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Gifted Education

Philosophy:  The overall aim of Parkland ‘s gifted services is to provide educational opportunities and experiences to help students extend their learning, develop individual potential, enhance their self-concept, and become independent learners.

Overview:  The Parkland School District provides differentiated activities and opportunities through which students discover and develop their unique and individual needs, interests, talents, and abilities.

Identification:  The Gifted Identification Process is a scaled multi-step process based on: 

  • Student Achievement
  • Standardized Test Scores
  • Teacher Evaluations
  • Parental Input
  • IQ Test Scores
  • American Association for Gifted Children (AAGC) - www.aagc.org
  • Associatiuon for the Gifted (TAG-Council for Exceptional Children) - www.cec.sped.org
  • National Association for the Gifted - www.nagc.org
  • PA Association for Gifted Education        

For your information, a copy of the Notice of Parental Rights for Gifted Students is available at the following link:  Notice of Parental Rights

Gifted Services

Kindergarten: The teacher of the gifted collaborates with the classroom teacher for observations and informal enrichment activities.

Grades 1 and 2:  The teacher of the gifted services students on a one  time per four day cycle basis. This may include: pullout with flexible groups to develop creativity and individual talents and whole group instruction.

Grades 3-5:  The teacher of the gifted services students through  a pullout program two times per four day cycle. The program addresses critical and creative thinking through activities integrated with the regular education curriculum. The teacher of the gifted also collaborates with the classroom teacher to enrich the regular education curriculum in order to meet the needs of the gifted students.

Grade 6:  The teacher of the gifted services students through a pullout program for two periods per cycle. The program addresses critical and creative thinking through activities integrated with the regular education curriculum. The teacher of the gifted also collaborates with the classroom teacher to enrich the regular education curriculum in order to meet the needs of the gifted students.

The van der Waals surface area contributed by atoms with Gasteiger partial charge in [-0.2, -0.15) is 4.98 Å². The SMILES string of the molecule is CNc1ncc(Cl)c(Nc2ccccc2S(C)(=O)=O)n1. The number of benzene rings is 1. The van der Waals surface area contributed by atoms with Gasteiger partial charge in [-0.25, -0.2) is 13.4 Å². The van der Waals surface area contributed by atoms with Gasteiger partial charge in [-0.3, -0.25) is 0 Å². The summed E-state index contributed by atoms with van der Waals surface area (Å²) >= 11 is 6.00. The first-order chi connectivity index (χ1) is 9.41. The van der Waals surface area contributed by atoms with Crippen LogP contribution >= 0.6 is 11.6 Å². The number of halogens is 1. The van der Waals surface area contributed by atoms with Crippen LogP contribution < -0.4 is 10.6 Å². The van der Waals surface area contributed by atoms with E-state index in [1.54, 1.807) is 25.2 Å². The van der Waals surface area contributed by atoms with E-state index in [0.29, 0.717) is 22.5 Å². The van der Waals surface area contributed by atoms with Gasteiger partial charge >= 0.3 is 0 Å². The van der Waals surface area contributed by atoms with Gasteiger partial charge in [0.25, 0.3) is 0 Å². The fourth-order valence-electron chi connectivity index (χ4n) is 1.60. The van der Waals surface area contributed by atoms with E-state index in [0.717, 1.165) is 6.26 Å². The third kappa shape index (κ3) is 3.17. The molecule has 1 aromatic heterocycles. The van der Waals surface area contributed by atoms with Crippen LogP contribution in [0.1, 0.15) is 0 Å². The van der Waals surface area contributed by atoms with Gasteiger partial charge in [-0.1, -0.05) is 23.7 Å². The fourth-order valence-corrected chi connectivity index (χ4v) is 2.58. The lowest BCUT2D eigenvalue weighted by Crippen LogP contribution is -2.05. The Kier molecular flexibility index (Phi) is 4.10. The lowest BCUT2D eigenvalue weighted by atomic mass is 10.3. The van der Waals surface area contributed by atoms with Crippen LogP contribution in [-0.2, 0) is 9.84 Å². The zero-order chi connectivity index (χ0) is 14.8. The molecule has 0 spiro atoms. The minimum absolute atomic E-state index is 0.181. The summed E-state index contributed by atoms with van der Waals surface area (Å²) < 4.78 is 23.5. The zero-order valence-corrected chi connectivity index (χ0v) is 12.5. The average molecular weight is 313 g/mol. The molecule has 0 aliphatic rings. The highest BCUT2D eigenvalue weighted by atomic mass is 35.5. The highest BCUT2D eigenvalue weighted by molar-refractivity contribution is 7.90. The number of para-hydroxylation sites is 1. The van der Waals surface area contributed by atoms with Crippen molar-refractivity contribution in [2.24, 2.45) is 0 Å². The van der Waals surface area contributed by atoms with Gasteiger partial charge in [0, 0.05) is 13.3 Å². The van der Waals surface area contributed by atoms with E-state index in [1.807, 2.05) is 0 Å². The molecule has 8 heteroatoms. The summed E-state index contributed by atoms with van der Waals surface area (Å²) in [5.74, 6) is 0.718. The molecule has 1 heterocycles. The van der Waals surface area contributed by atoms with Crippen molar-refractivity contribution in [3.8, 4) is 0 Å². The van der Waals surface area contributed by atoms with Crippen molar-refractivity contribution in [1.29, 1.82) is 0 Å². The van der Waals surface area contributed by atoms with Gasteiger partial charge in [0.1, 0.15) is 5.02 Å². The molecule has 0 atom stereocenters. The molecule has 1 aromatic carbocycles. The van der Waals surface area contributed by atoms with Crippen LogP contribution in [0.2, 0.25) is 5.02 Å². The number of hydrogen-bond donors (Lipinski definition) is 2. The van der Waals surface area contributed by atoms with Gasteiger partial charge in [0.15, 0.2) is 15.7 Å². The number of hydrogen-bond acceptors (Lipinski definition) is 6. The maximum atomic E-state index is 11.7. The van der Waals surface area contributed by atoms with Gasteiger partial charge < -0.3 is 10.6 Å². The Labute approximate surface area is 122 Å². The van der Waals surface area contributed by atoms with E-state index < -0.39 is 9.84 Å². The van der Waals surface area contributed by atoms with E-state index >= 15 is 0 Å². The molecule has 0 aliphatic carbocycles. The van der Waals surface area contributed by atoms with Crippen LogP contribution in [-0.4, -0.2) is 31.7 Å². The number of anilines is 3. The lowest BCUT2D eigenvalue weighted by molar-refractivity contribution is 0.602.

Grades 7 and 8:  Gifted/High Potential courses are offered in the core subject areas of English, Mathematics, Social Studies, and Science. Gifted students are given the opportunity to choose from these courses to enhance their strengths and abilities.

High School: Advanced Placement, Honors, and Gifted classes are offered. For more detailed information on courses offered refer to the high school course catalog.

Gifted Curriculum

Kindergarten:

  • Various activities are used to develop thinking and problem solving skills through literature and content areas.

1st Grade: 

  • Problem solving strategies are explored through patterns and puzzles.
  • Different types of thinking skills are explored.
  • Imagination and flexibility of thinking are encouraged through literature.

2nd Grade: 

  • Research is emphasized through the organization of factual knowledge and applying this knowledge in creative ways.
  • Critical thinking skills are used to arrive at logical conclusions.

3rd Grade:

  • The inventive process is extensively explored through various STEM activities including the building of original inventions and research of a famous inventor.
  • Greek Mythology is investigated through literature, research of gods, goddesses or heroes, and drama.

4th Grade:

  • Creative problem solving and critical thinking skills are developed through the  analysis of geometric concepts.
  • Higher lever thinking skills are applied through the scientific method and various STEM activities.
  • An integrated topic from the social studies curriculum is investigated through novels and research development.

5th Grade:

  • Critical and creative thinking are developed through a simulation based on an interdisciplinary topic. STEM activities and novel analysis are incorporated in to the units.

6th Grade:​​​​​​​

  • Knowledge of cultural universals is demonstrated through the creation of an original culture.
  • Architecture is explored through the construction of a toothpick bridge.
  • Force and motion are investigated through the design of a mousetrap-powered car.
  • Facets of the mystery genre are explored through the solving and creation of mysteries.

7th & 8th Grades:

  • In seventh and eighth grades Gifted/High Potential Courses are offered in: Language Arts, Science, and Social Studies.
  • Math Courses are offered in Mathematics, Pre-Algebra, Algebra, and Geometry, which is teleconferenced from the high school.

9th through 12th Grades: